When you were in the world of work, did you ever notice the range of decorations that could be found in individual offices, cubicles or classrooms? In the early ‘70s, I distinctly remember my first husband’s new job at a large chemical company. There was a prohibition on all personal possessions and images in the offices. Both of us laughed like hyenas about his company-approved photograph of a “heat exchanger.” This business practice was antithetical to what was going on in the world of the liberal and shifting social practices of the time. When I left full time employment, it seemed that some people still had not gotten the memo that personal expression was, indeed, allowed in the office.
Almost everyone in my department had nothing, or next to nothing on their walls, except for the required diplomas, certificates and awards. My office, on the other hand, was a reflection of my values at the time: photographs of my children, vintage educational artifacts, artwork from recent travels, along with inspirational quotes and images. Perhaps because I wasn’t part of the tenure track crew at this university, the rules were different for me. Although my home certainly reflected these same standards, after retirement I began an upgrade almost immediately.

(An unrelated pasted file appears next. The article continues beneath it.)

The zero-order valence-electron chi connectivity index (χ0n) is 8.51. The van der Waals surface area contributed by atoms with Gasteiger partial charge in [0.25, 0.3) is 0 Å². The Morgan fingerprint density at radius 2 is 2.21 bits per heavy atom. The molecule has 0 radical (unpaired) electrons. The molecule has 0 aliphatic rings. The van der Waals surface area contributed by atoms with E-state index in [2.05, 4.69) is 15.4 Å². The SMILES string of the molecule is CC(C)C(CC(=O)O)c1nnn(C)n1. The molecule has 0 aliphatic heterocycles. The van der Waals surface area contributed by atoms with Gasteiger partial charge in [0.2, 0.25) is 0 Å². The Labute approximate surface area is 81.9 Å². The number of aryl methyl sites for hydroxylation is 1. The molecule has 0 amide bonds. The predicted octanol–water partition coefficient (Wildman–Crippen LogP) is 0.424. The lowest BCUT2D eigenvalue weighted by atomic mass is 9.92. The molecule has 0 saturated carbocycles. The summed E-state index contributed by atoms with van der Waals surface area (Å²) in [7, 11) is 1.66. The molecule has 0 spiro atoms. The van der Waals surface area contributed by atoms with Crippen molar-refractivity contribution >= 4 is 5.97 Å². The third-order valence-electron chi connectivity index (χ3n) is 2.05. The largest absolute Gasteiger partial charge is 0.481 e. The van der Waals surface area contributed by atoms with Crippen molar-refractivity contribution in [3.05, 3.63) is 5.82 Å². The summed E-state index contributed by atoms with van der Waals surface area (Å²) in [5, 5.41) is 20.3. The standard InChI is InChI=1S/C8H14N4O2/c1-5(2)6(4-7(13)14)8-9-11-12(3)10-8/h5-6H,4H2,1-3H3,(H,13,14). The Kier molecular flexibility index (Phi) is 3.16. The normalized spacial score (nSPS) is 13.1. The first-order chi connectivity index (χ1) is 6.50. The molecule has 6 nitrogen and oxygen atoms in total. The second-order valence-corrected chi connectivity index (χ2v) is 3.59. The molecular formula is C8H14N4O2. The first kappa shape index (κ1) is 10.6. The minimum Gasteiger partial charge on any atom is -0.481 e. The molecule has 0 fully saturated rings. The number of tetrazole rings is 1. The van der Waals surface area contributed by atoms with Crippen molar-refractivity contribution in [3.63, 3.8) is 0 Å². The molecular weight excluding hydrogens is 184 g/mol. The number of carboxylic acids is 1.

Home Base: Your friendly headquarters
It might be a good idea to start thinking of your abode as “home base.” Most of us, while working, might use our homes as a hotel and storage unit: a place to sleep every night, and a place to stow things purchased on weekends. I was no exception! It is important to know that at this new time in life, everything you do will emanate from your home, so it is a good idea to look at it from a different vantage point. It’s the place you will be spending the bulk of your time.